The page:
Category Archives: Property Management

No Board at this Iowa Condo!

M.T. from Iowa writes:

Dear Mister Condo,

I own a condo in a small HOA with about 18 units. We currently have a non-existent property manager/bookkeeper that has been in charge of running things since the board disbanded prior to my ownership. This manager has not done any repairs other than basic yard work and snow removal. My roof started leaking and all my requests for repairs have gone unanswered. My front deck is also dilapidated and in need of replacement and she just hired a handy man to come put more screws into the rotting wood. She is not an owner and, in fact, lives about a half hour away in another state. Majority of the owners agree she has been neglecting her responsibilities as a property manager and needs to go. How do we go about that if a board doesn’t exist? Many owners have asked to see the financial state of the association but she refuses and ignores our requests. Some owners are unable to sell due to the fact that they cannot prove that the association is in the black financially. How do we get rid of her put the association back into the hands of the owners? FYI, these condos were built in the mid-80s and most of our roofs and decks are in need of replacing.

Mister Condo replies:

M.T., I am sorry for your situation. Let me get this straight. You and the owners of the other 17 units have been living in a condo association for several years with no one realizing that there needs to be a Board to govern the association?!? You have a right to be upset with the Property Manager but what is she supposed to do? Technically, she has no supervision or guidance from the association. Unlike you and the other owners, she has no ownership interest in your association. I assume she is paying herself for her work out of the association’s common funds, collected by her, and used to pay for the scant services that are being provided. I would say you are fortunate to have her stick around without any direction or supervision from the non-existent Board. I hope she is honest and hasn’t robbed the place blind. The Board is the check and balance system to keep an eye on the association-owned assets (in this case, the money!). You and the other owners need to read your condo documents and determine who will volunteer to serve on the Board as soon as possible. Then, and only then, will you have an opportunity to address your immediate problems but also the myriad of problems created by not having a Board in place. Good luck!

Replaced Property Management Company Refuses to Surrender HOA Records to the Board

W.D. from outside of Connecticut writes:

Dear Mister Condo,

The replaced property management refuses to surrender HOA records to the HOA board. Is that legal?

Mister Condo replies:

W.D., nobody likes to lose their job, including property management companies. While it is bad form to delay the turnover of association records to either the Board or the new property management company I have to say that I hear it happens all the time. Take a look at the former property management company’s contract. Does it say exactly what happens upon termination? Many contracts say the records have to be returned but they fail to say how soon. I have seen phrases such as “within a reasonable amount of time” and “at their earliest convenience”, which indicates it should happen shortly after termination but has no teeth when it comes to setting exact dates. It is not uncommon for an association to hire an attorney in this situation to pursue the management company. Usually, the threat of a lawsuit is enough to speed up the process. Other than that, you are at the mercy of the former property management company. Hope that help. Good luck!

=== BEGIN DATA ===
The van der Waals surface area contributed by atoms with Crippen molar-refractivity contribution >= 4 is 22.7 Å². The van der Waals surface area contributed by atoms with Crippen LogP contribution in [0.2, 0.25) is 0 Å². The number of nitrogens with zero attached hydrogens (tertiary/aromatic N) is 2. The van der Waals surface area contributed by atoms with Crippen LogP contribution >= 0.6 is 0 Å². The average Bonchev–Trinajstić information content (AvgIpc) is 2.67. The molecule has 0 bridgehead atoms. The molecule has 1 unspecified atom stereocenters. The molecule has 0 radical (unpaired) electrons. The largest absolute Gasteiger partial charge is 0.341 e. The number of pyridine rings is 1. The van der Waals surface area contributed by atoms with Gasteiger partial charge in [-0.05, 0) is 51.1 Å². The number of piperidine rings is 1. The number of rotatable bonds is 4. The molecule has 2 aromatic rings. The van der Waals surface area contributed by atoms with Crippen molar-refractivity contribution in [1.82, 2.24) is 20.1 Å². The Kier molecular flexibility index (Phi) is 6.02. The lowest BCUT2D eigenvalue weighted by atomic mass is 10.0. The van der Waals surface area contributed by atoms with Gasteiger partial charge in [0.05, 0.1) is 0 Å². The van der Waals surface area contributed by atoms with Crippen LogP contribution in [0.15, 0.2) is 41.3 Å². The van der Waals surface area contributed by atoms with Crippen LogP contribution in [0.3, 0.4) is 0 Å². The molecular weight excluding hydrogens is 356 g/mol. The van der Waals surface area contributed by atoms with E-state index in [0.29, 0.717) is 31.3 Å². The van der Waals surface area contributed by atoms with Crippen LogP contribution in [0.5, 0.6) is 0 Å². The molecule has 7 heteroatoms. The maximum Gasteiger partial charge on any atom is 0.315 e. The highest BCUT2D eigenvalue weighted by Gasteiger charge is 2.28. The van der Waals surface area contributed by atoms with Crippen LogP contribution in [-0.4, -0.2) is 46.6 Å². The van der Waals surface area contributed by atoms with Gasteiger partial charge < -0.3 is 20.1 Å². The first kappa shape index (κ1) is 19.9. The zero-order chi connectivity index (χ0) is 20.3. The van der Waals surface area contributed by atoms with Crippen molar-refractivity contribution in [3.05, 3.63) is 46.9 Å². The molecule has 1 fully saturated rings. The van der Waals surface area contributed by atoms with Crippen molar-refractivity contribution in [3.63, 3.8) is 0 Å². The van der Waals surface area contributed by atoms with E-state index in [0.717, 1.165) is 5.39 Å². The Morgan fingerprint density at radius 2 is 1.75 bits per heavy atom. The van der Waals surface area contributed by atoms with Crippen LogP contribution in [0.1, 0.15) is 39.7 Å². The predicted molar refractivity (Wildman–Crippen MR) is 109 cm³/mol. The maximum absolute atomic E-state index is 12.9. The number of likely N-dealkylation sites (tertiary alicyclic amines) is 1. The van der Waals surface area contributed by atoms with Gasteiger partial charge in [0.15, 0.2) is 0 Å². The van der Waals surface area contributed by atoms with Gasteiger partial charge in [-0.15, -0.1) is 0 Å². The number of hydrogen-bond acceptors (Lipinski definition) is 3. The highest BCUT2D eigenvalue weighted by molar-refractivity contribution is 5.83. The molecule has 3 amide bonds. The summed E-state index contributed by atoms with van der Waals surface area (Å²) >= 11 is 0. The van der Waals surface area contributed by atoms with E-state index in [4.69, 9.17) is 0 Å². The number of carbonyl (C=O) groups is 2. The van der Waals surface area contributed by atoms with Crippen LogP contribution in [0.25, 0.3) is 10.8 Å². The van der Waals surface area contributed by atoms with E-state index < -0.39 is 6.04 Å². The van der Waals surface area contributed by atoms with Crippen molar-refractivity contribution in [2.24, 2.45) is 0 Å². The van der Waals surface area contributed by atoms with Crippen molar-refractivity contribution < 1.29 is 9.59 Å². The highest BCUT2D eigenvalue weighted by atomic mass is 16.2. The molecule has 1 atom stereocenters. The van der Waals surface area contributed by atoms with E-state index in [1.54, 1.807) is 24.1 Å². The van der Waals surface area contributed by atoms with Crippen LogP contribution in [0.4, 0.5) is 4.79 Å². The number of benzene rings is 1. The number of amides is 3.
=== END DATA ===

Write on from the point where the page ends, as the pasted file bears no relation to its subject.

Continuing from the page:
Community Association Management Contract Requirement

T.W. from outside of Connecticut writes:

Dear Mister Condo,

Does a manager of a very large condo building need a contract, as to her responsibility, salary etc.? Does the manager need a contract of duties and responsibilities?

Mister Condo replies:

T.W., managers are hired by associations to conduct the day-to-day business of the association, which include a myriad of tasks and responsibilities, there is usually a contract between the association and the manager or the management company that details the work and compensation for the work. If an association hires a manager without such an agreement, it really isn’t practicing good business practices, in my opinion. That wouldn’t be the manager’s fault. That would be the fault of the association. I am not aware of any legal requirement for such a contract but I can’t imagine hiring any person or company without such a document. All the best!

Board Member Involvement During Condo Association Developer Transition

K.W. from New Haven County writes:

Dear Mister Condo,

The Builder still has control over the association until which time a certain number of units are taken ownership of. However, it was allowed for one homeowner to have a seat on the BOD which consists of 4 in total at this time. My question is just how involved this HO BOD should be involved with our vendors, vendor RFQs and managing the community when we have hired and pay a management company to do this. Thank you!

Mister Condo replies: